Think back for a moment. Can you recollect your first encounter with the term “lawyer”? For many of us, it was more than likely in a television series or film. Maybe you can vaguely picture your parents watching shows like Matlock, or possibly you remember reading or watching To Kill a Mockingbird in school, cheering on Atticus Finch. But honestly, what is the attraction of films depicting law? Could it be the desire to have justice served? The hope that we can depend on the legal system to repair the fallible, and create the integrity amongst society that we deserve? Whatever it may be, Hollywood has long used the cinematic courtroom as a method to make social and political statements or manipulate public perception, and oftentimes lawyers are portrayed in an unrealistic light.
Is the public perception of lawyers truly jaded by the big screen? For this segment, Werewolf Media has reached out to some of the nation’s most decorated, and respected attorneys and law firms on their opinions about the portrayal of lawyers in Hollywood.
- Chris Hanslik, Firm Chairman of BoyarMiller, is a Houston-based law firm that serves as a strategic partner for organizations across the country and around the globe. Since 1990, BoyarMiller has been providing practical and smart business solutions from their business and litigation practice groups. Hanslik points out what the big screen tends to miss when portraying attorneys. “Hollywood lawyers are often incorrectly portrayed as overly contentious courtroom lawyers or as someone covering up a wrong doing to protect their client. What the big screens miss is how we help protect and grow your business and partner with you to think strategically about ways to proactively prepare your business for opportunity. It also glosses over the hard work that it takes to truly deliver exceptional results for a client. In the movies, the first scene is uncovering a problem, usually followed by being in trial minutes later. In the real world it takes much more time and diligence to get to the outcomes.”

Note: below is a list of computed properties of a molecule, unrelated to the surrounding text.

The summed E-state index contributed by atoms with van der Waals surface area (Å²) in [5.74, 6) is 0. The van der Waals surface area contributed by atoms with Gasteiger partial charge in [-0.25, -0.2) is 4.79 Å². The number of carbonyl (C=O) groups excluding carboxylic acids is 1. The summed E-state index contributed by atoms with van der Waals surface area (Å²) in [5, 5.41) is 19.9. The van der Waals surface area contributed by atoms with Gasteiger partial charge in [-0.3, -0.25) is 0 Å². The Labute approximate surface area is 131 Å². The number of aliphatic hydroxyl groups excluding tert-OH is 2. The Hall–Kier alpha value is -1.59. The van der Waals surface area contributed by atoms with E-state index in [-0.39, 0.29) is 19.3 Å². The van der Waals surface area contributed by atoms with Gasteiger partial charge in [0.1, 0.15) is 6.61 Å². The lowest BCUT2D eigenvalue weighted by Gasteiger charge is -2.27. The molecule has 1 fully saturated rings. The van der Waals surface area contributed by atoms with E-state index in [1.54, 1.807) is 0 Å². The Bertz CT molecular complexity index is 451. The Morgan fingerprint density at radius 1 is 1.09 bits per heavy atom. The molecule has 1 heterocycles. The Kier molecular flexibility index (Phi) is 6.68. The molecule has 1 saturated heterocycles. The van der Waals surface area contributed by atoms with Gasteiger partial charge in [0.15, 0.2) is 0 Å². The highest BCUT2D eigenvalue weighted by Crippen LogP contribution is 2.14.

- B. Zachary Bennett, President/CEO of Reformation Productions, focuses on brand development and marketing communications for law firms and many other industries. Bennett says that throughout the years, he believes the media has done a relatively good job portraying the business side of law. Attorneys are small business owners, just like many Americans. “While a very respected professional in our country, lawyers must still operate their business. Which includes branding, marketing (business communications), customer service, etc. Watching Richard Fish pay for payroll out of his own pocket after losing a client in Ally McBeal shows how much he cares about his business and his employees.” Bennett also touches on how these portrayals often show the human side of attorneys. “Watching Jimmy figure out his positioning and practice area in Better Call Saul shows the struggles that lawyers often go through when launching a successful practice. I think it makes the profession more relatable to people while also showcasing their passion for what they do and their clients.”
- Carlo Rossi, cofounder of Rossi & Rossi S. Law Firm, which is based in Central Italy, specialises and focuses on providing legal services to foreign investors, rather private individuals or corporate entities. Rossi states that in his own experiences as a long committed attorney, his clients don’t often focus on the media’s portrayal of attorneys across the globe. Rossi says that movies, and the law practice are each their own entities with little real correlation to one another. “As far as our clients are concerned, in 25 years we have never noticed them making any parallels or comparisons like that. Movies are movies, but the legal profession is the legal profession. In our opinion, when a client comes to a professional the last thing they are thinking about is the Hollywood image of a lawyer, doctor, or other important professional occupation.”
- Jeanne Hipes, founder of Hipes Law LLC, specializes in top of the line education and experience in employment law, dealing with discrimination cases in those such as high-level executives from large or mid-size companies. Hipes states that she does believe the media can change or skew people’s perceptions of attorneys and the law practice, more often than not. “I think the media influences how people think about a great many things, including the legal profession. I do not watch that much TV (so little time, so much to do!), but I am always excited to see a lawyer show that is at least somewhat realistic.”
Although 2020 does appear to be something out of a movie, this is the real world - not a fictitious film set. Despite the often wrong portrayal of lawyers in Hollywood, as a society, we have confided in the council and opinions of trusted attorneys since the dawn of this country. Lawmen in almost every area of practice have always played a key role in making sense of unsettling times, and this won’t be changing in the foreseeable future.
Werewolf Media is a Miami based Public Relations agency.